• The Lazarus Project by Aleksander Hemon Published 7/16/2008 at 5:00 p.m. 0 comments

    Despite its mere 294 pages, Aleksandar Hemon’s The Lazarus Project appears to contain three times that. Launched from a historical moment in 1908, the novel provokes a dozen voices spanning a century and two continents. Additionally, The Lazarus Project is ...

  • The Reapers by John Connolly Published 7/16/2008 at 5:00 p.m. 0 comments

    John Connolly is easily one of the finest practitioners of the supernatural-tinged mystery story, with a series of books featuring the literally and metaphorically haunted P.I. Charlie Parker. Two of the supporting characters in that series now have a book ...

  • So, This is My Life... Published 7/2/2008 at 5:00 p.m. 0 comments

    Charles Maldonado goes where even angels fear to tread (angels over 17, at any rate)—the Young Adult section of a local bookstore. There, Charles considers some current examples of the genre, with input from his... younger self? We're starting to ...

  • Local Exerts' Opinions for Summer Reading Published 7/2/2008 at 4:11 p.m. 0 comments

    A few locals take the time to give us their insiders' short-lists on the topics they know best.

  • Hot Books Published 7/2/2008 at 12:18 p.m. 0 comments

    It's our annual summer reading issue: We've surveyed the hippest of Knoxville's (elusive) hiperati, and asked them what books are on their must-read list this year at the beach or on the lake or in the lawn chair. Be sure ...

  • All Things Must Fight to Live: Stories of War and Deliverance in Congo Published 6/18/2008 at 5:00 p.m. 0 comments

    Near the end of All Things Must Fight to Live: Stories of War and Deliverance in Congo, author and journalist Bryan Mealer describes breakfast in a train’s dining carriage as “one of my happiest moments. Because it was the first ...

  • The Price of Blood by Declan Hughes Published 6/4/2008 at 5:00 p.m. 0 comments

    Crime novels can be travel guides to a sense of place, a way to experience both the familiar and the unfamiliar through a grimy lens that just happens to rack its focus from the gutter. A city like Dublin, Ireland, ...

  • Chronicle of a Plague, Revisited (Da Capo Press) Published 6/4/2008 at 5:00 p.m. 0 comments

    In the early 1980s, Andrew Holleran wrote a column called New York Notebook for the magazine Christopher Street. His subject, at first, was gay New York. By 1982, when the AIDS crisis hit the city, that became his subject—the disease, ...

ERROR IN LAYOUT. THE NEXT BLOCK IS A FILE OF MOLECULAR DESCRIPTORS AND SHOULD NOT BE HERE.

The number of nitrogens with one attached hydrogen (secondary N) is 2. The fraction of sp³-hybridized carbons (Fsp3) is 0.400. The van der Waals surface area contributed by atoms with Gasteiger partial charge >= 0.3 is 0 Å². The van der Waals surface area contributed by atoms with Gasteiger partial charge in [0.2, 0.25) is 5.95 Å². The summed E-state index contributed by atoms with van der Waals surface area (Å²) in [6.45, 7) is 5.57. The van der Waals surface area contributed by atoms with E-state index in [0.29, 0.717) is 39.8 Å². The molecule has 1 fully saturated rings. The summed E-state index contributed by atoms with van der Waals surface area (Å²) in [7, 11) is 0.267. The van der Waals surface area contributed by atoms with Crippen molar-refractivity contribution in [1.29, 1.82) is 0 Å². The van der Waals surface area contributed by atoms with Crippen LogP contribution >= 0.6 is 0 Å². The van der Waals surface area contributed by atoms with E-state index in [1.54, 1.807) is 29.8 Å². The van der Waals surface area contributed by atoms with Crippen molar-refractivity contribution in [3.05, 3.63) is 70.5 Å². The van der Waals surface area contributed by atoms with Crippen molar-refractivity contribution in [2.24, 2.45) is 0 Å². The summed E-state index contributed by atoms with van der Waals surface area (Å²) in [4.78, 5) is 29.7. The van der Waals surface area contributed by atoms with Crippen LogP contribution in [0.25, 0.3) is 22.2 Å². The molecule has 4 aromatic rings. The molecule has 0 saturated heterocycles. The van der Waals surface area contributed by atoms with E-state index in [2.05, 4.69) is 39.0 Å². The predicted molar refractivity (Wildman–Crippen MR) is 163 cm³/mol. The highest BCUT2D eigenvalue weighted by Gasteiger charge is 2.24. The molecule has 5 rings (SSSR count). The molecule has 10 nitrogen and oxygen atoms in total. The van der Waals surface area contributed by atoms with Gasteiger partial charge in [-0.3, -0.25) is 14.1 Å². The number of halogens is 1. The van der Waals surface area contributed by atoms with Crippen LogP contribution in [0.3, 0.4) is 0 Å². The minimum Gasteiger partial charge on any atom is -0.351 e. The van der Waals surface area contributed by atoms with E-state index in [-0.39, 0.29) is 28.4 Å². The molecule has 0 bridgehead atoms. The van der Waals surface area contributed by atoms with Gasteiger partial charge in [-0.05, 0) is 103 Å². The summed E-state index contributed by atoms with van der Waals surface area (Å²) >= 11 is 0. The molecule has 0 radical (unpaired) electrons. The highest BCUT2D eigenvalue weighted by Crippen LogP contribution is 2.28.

• Small Favor: A Novel of the Dresden Files Published 5/21/2008 at 6:00 p.m. 0 comments

    What might have been considered a horror book a few years ago is now often considered “urban fantasy.” Urban fantasy novels tend to weave horror, romance, fantasy, and mystery into a gumbo of spicy provenance, but there’s so much of ...

  • A Journey Round My Skull (New York Review Books) Published 5/21/2008 at 6:00 p.m. 0 comments

    There’s a timely relevance to Hungarian writer Frigyes Karinthy’s 1939 memoir A Journey Round My Skull. TV’s medical mysteries have become our classical drama, their sequence of gore, gadgetry, and unconcealed patient disregard recalling Aristotelian unities. In Round My Skull, ...

  • On Her Majesty's Secret Service Published 5/7/2008 at 6:00 p.m. 0 comments

    Tara Chace, the protagonist of Greg Rucka’s Queen & Country series of espionage comics, has been shot, targeted by assassins, used by her bosses as bait for those same assassins, kidnapped and assaulted by Georgian terrorists, lost a former lover, ...

  • LA Outlaws (Dutton) Published 3/27/2008 at 6:31 p.m. 0 comments

    The California crime novel is a specialized trope of the genre, and it takes a special skill of painting with sunlight and noir to pull it off well. One of the best California mystery writers, T. Jefferson Parker, also happens ...

  • Riding Toward Everywhere (Ecco) Published 3/27/2008 at 6:26 p.m. 0 comments

    You might think William Vollmann’s latest, Riding Toward Everywhere, is about middle-aged hobo manqués hopping trains. As it happens, Riding contains a good deal of mid-life hobo tourism. That in itself is sort of interesting. But, Riding works best when ...

  • The Devil's Bones (HarperCollins) Published 3/13/2008 at 9:36 a.m. 0 comments

    Despite a lumbering opening paragraph that could win first prize in an Edward Bulwer-Lytton competition (“The last drop of daylight was fading from the western sky—a draining that seemed more a suffocation than a sunset, a final gasp as the ...

  • pulp (2008-11) Published 3/13/2008 at 12:00 a.m. 0 comments

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